Hamas, which seized power in Gaza, is entirely rejectionist as far as any accommodation with Israel is concerned, and is involved in a power struggle with Fatah for the hearts and minds of Palestinians. Both need to assert and reassert their commitment to their jihadist origins, so as recently as August 2009 Fatah’s Sixth General Assembly asserted that “the struggle will not stop until the Zionist entity is eliminated and Palestine is liberated.” The Hamas charter expands on the theme of the God-approved duty of every Muslim to kill Jews. A good Muslim mother must prepare her children for the fighting that awaits them, for, as article 28 asserts: “The Zionist invasion of the world…[aims] at undermining societies, destroying values, corrupting consciences, deteriorating character, and annihilating Islam…Israel, Judaism and Jews challenge Islam and the Muslim people.”
Thus, as Professor Patterson concludes, Hamas, true to its core Nazi beliefs, asserts that “evil is rooted not only in the Jews, but in Judaism itself. The only way to liberate humanity is to cast the satanic Jew into hell − and, as the embodiment of God on earth, Hamas takes the lead in that endeavour. Hamas is humanity’s saviour.”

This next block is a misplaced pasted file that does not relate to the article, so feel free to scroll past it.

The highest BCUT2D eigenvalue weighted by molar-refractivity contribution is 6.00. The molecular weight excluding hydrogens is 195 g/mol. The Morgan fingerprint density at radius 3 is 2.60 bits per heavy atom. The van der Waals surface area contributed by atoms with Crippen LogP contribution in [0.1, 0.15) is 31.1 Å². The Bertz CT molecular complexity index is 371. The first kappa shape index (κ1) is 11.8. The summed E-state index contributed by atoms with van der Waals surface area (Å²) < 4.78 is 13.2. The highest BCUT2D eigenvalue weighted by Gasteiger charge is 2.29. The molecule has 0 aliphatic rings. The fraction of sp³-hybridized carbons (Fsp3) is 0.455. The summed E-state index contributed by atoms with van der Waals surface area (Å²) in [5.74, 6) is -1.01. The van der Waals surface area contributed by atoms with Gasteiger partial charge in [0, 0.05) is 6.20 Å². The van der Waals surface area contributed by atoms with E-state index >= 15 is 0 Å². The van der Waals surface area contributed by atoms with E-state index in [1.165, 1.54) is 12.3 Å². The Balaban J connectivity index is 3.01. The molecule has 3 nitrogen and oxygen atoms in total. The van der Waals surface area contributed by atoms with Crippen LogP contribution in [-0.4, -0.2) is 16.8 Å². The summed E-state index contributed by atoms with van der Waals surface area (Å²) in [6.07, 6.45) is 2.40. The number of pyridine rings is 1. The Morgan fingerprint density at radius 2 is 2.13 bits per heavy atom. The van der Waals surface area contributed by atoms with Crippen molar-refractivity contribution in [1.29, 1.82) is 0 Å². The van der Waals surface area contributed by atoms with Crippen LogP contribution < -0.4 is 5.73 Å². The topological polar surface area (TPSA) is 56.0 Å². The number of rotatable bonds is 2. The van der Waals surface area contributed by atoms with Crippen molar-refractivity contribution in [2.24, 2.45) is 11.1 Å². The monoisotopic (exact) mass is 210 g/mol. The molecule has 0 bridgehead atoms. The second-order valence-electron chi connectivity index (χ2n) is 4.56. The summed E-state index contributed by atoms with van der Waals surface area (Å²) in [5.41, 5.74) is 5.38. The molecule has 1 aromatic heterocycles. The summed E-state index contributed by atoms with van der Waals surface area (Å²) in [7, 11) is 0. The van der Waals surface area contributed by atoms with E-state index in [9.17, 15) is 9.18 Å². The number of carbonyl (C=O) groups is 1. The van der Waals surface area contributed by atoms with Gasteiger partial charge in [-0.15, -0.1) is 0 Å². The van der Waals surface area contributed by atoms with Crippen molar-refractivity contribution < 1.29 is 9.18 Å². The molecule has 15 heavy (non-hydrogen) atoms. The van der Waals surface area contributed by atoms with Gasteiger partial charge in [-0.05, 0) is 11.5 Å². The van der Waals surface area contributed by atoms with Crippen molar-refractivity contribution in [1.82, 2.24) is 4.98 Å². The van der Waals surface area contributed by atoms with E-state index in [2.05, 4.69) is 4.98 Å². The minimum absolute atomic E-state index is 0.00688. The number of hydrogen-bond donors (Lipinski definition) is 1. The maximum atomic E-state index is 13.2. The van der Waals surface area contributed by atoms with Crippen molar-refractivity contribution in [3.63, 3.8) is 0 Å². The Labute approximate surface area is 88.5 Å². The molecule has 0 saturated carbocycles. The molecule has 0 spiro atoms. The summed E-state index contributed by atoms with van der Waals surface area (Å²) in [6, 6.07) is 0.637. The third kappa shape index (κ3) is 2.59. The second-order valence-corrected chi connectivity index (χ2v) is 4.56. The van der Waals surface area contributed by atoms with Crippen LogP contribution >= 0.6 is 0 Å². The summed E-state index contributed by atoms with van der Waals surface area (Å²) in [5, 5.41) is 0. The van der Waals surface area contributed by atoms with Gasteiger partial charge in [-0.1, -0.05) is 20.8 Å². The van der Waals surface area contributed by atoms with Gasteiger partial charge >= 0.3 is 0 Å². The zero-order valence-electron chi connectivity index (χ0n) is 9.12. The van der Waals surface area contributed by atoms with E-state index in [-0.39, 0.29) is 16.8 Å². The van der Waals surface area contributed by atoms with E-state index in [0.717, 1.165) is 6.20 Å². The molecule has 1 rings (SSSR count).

Patterson declares, not without reason, that by refusing to name the evil they confront, world leaders remain wilfully blind to it. Maintaining that the media are complicit in this, he castigates world leaders for refusing to refer to Islamist fascists as either Islamists or as fascists.
What does his analysis mean for the so-called “peace process”, currently frozen solid and immovable?
It does not mean that the world has to throw its hands in the air and declare that the search for an accommodation between Israel and the Palestinians is a pointless exercise. “Know your enemy”, just as “know yourself” is simply an essential precursor to successful action.
Published in the online Jerusalem Post today, Thursday 26 July 2012: